Maybe I was a bit premature when I mentioned that I no longer care about my two Bachelor's degrees the other day. I'm still not using them, I have no plans to do so any time soon and they are definitely never going to earn me any money. But, I did sign up for those classes for a reason...
Some of those reasons came flooding back to me today when my T.A. from my Dakota language program sent me a message on Facebook. In Dakota.
My first major in college was Anthropology. I have always been fascinated with people, our evolution, our social constructs, our primate heritage, our languages, our religions, and on and on. I officially majored in political science for one quarter and studio arts for another but it was no surprise when I settled on Anthropology for my major during the last quarter of my freshman year. (My very first Anthropology class was in high school and I loved it, so really...I'd known since then.)
Anyway. To get this Liberal Arts degree, I had to take a language. I took French in high school and was told by my French teacher (after 4 1/2 years of lessons and going from an "A" to an almost failing grade in my senior year) that I was going to have to go to a French-speaking country to learn any more of this language. She generously set me free with a satisfactory grade and made me promise to go to France one day (I did. I hated it. A story for another day.).
So what language could I start up in college? The courses of the American Indian Studies Department showed up first on the alphabetical list and I saw that they were teaching both Dakota language and Ojibwe language. Given that I'm pretty much a product of the whole French-Canadian-Indian-fur-trade-thing,* I instantly thought it would be cool to learn one of those two Indian languages. Dakota fit into my schedule, so I signed up.**
On the first day of class, my new Dakota teacher (Wahpetunwin*** Carolynn Schommer) told us to put away our books. That was the only English I ever heard from her mouth. She taught us the language by speaking and listening. It was five days a week, one hour a day and we had the same classmates for the entire year (I still remember their faces and names). It was a two-year program to become proficient and "pass" for our various Liberal Arts degrees.
So for two years I met with the same folks every day to speak and learn Dakota. We studied at a bar on Monday nights, we had monthly feasts in the lobby of the American Indian Studies department (my first taste of bison, I haven't always been a vegetarian), and we translated American Indian children's tales into Dakota and performed them in front of audiences. We watched the movie "Dances With Wolves" and covered up the sub-titles to see if we could understand it (we mostly did, though they were speaking Lakota in the movie). We had some written exams but most were oral. Our final proficiency exams were recorded and shown to the elders of one of our local reservations for them to decide if we were proficient.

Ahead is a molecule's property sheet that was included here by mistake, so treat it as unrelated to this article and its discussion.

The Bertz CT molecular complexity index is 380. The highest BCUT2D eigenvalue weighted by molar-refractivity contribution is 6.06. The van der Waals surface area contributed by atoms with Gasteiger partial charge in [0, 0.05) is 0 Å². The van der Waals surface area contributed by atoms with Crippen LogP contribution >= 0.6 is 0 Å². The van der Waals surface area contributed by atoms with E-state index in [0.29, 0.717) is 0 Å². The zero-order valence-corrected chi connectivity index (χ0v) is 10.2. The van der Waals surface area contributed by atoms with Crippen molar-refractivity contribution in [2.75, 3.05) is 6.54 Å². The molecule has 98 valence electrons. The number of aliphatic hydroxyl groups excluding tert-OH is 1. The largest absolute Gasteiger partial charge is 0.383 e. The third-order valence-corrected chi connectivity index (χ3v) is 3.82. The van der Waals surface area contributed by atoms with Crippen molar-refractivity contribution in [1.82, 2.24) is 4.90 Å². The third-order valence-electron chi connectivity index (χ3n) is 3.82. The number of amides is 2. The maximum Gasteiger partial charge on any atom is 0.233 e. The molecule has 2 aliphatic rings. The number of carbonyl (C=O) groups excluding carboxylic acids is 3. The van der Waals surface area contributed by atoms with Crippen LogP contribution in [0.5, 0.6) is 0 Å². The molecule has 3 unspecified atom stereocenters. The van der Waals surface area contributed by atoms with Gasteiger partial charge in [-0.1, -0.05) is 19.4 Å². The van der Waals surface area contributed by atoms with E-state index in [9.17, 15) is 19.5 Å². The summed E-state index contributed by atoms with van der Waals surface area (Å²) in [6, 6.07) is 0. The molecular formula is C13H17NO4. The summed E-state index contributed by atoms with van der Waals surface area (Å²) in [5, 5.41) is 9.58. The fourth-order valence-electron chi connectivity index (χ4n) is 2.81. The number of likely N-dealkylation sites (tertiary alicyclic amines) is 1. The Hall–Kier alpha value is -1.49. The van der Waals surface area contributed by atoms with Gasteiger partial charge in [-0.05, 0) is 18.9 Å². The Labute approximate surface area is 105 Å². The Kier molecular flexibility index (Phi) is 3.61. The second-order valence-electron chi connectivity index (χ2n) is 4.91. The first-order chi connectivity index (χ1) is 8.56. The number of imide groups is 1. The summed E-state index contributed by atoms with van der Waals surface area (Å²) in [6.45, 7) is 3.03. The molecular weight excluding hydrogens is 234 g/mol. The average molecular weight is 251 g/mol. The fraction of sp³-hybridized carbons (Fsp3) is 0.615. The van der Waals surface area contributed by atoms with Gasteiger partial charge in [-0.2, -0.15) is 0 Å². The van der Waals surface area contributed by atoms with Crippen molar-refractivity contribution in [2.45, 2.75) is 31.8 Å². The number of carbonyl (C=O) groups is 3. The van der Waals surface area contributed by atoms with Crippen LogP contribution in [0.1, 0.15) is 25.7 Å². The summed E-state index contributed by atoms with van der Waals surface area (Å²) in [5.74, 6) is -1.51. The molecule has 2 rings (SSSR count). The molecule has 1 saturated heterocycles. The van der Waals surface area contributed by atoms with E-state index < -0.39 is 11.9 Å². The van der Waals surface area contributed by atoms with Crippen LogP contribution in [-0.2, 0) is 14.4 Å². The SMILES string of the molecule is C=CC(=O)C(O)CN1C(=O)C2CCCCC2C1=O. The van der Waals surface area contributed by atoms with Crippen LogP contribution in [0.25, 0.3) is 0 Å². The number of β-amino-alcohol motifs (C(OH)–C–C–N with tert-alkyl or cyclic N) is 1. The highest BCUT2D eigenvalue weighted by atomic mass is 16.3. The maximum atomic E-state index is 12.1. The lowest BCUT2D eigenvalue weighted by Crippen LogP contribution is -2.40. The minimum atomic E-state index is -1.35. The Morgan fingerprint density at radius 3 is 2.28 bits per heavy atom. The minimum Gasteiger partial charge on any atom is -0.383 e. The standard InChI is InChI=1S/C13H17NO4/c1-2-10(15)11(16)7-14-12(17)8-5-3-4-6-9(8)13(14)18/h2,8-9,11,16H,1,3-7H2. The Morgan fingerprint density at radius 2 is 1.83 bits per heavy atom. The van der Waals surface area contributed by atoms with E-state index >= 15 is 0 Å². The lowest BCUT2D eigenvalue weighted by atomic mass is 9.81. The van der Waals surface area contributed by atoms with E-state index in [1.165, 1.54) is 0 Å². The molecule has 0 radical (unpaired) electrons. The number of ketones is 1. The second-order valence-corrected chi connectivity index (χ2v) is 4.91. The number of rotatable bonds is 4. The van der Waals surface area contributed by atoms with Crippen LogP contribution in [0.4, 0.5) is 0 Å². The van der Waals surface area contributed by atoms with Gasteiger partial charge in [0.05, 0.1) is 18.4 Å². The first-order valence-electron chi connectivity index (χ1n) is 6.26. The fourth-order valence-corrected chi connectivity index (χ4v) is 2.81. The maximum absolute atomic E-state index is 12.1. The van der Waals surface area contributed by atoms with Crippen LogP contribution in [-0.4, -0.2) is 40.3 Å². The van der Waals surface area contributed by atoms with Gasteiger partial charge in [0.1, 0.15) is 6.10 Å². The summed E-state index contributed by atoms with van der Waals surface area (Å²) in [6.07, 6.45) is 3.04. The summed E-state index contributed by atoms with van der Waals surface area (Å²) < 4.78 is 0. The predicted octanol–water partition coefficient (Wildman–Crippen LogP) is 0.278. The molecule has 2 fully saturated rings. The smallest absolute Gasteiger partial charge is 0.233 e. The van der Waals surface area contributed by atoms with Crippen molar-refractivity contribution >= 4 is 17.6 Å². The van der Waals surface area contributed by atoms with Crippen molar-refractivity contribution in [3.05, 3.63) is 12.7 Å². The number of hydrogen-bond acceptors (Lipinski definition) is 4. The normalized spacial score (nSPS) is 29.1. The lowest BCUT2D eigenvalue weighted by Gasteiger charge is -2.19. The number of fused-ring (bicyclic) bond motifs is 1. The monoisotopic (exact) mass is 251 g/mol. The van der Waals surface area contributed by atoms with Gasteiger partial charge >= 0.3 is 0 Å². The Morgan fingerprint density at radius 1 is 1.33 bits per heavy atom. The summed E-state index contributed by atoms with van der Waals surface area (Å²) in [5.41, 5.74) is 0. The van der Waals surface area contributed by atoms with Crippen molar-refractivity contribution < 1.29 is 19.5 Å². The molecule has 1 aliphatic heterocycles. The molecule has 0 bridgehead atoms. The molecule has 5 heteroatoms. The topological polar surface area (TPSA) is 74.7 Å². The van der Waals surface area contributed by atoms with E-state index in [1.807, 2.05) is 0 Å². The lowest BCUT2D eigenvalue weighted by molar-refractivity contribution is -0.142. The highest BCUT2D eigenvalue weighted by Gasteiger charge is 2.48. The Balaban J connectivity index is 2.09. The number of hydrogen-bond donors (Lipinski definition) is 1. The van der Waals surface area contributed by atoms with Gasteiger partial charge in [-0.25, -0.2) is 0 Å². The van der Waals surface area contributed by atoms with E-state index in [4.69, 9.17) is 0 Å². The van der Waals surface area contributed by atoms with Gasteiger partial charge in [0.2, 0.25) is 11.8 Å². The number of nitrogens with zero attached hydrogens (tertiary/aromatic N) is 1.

Since I had become a part of the American Indian Studies "family" through my Dakota lessons, it was only natural that I take a few other courses from the department each quarter. Most of them complemented my Anthropology studies well and they all "counted" towards the end goal of the Liberal Arts degree. I shouldn't have been surprised (though I was anyway) when my advisor in the American Indian Studies department pulled me into his office one day to ask me what my final project for the major would be.
"What? I'm majoring in Anthropology, not Indian Studies."
To which he replied, "You only need one more class to have a second major in Indian Studies."
A pretty painless way to get another major, huh? I didn't even know I was doing it, I just liked the classes.
Back to today:
"Dakota iapi wadawa he? --Ishna"
Ishna**** was my T.A. He found me on Facebook and asked me if I could read Dakota. I didn't know that's what it said until after I had dug out all of my old lessons, vocabulary, verbs and stories from the basement, and my trusty dictionary that was ever-present in my backpack all the way through college. So I guess the answer was "No. I can't read Dakota." But it sure brought back a lot of memories.
Pouring over the pages, the words did a little dance right in front of my eyes...the kind worthy of a fantasy movie about books and stories or something. I could read it all but I didn't remember what it said. I heard all of my classmates speaking along with me all at once as my eyes went over the words. I could remember faces and places and funny classroom moments. I could taste the fry bread that we had at those feasts and instantly wanted more. I actually wanted to study the words again and see if I could resurrect it from my brain before it's lost forever...
"I'has'awin emakiyapi ye. Nish? Toked eniciyapi he?"
*My great-great-great-great-great-grandmother was a full-blooded Indian woman--half Dakota and half Ojibwe. She married a French guy. The only photo we have of her shows her in Victorian dress up to the high-neck collar, but then her long braids and dark skin declare her true heritage.
**I was pretty lucky to have selected Dakota over Ojibwe in this "eenie-meenie-miny-mo" fashion, considering that Ojibwe is one of the most difficult languages to learn in the entire world. I've heard that it's been ranked the third most difficult--with English and Chinese being harder--though I can't back that up.
***Wahpetunwin means "Leaf Dweller Woman."
****Ishna was his Dakota name. It was short for Ishnasunktokca and it means "Lone Wolf."
My Dakota name was "Laughs A Lot Woman" or "I'has'awin." My teacher named me on the first day of class. Hmm. I wonder why...